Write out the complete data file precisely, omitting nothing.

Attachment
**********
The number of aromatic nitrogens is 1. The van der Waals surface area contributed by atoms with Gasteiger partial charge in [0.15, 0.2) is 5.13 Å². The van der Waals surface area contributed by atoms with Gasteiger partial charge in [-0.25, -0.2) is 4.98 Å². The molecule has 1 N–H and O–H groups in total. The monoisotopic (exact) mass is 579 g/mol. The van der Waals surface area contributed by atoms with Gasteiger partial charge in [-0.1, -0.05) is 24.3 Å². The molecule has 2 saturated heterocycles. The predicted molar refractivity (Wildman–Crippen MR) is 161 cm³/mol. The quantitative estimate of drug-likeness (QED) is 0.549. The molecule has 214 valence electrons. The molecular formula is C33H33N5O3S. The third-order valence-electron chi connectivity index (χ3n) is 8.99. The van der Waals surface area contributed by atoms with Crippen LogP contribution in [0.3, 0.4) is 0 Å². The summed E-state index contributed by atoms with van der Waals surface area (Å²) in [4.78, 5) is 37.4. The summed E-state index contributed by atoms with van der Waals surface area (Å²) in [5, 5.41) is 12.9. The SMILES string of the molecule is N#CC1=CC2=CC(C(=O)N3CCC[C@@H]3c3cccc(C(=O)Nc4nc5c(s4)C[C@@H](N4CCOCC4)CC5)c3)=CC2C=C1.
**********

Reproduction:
The number of aromatic nitrogens is 1. The van der Waals surface area contributed by atoms with Gasteiger partial charge in [0.15, 0.2) is 5.13 Å². The van der Waals surface area contributed by atoms with Gasteiger partial charge in [-0.25, -0.2) is 4.98 Å². The molecule has 1 N–H and O–H groups in total. The monoisotopic (exact) mass is 579 g/mol. The van der Waals surface area contributed by atoms with Gasteiger partial charge in [-0.1, -0.05) is 24.3 Å². The molecule has 2 saturated heterocycles. The predicted molar refractivity (Wildman–Crippen MR) is 161 cm³/mol. The quantitative estimate of drug-likeness (QED) is 0.549. The molecule has 214 valence electrons. The molecular formula is C33H33N5O3S. The third-order valence-electron chi connectivity index (χ3n) is 8.99. The van der Waals surface area contributed by atoms with Crippen LogP contribution in [0.3, 0.4) is 0 Å². The summed E-state index contributed by atoms with van der Waals surface area (Å²) in [4.78, 5) is 37.4. The summed E-state index contributed by atoms with van der Waals surface area (Å²) in [5, 5.41) is 12.9. The SMILES string of the molecule is N#CC1=CC2=CC(C(=O)N3CCC[C@@H]3c3cccc(C(=O)Nc4nc5c(s4)C[C@@H](N4CCOCC4)CC5)c3)=CC2C=C1.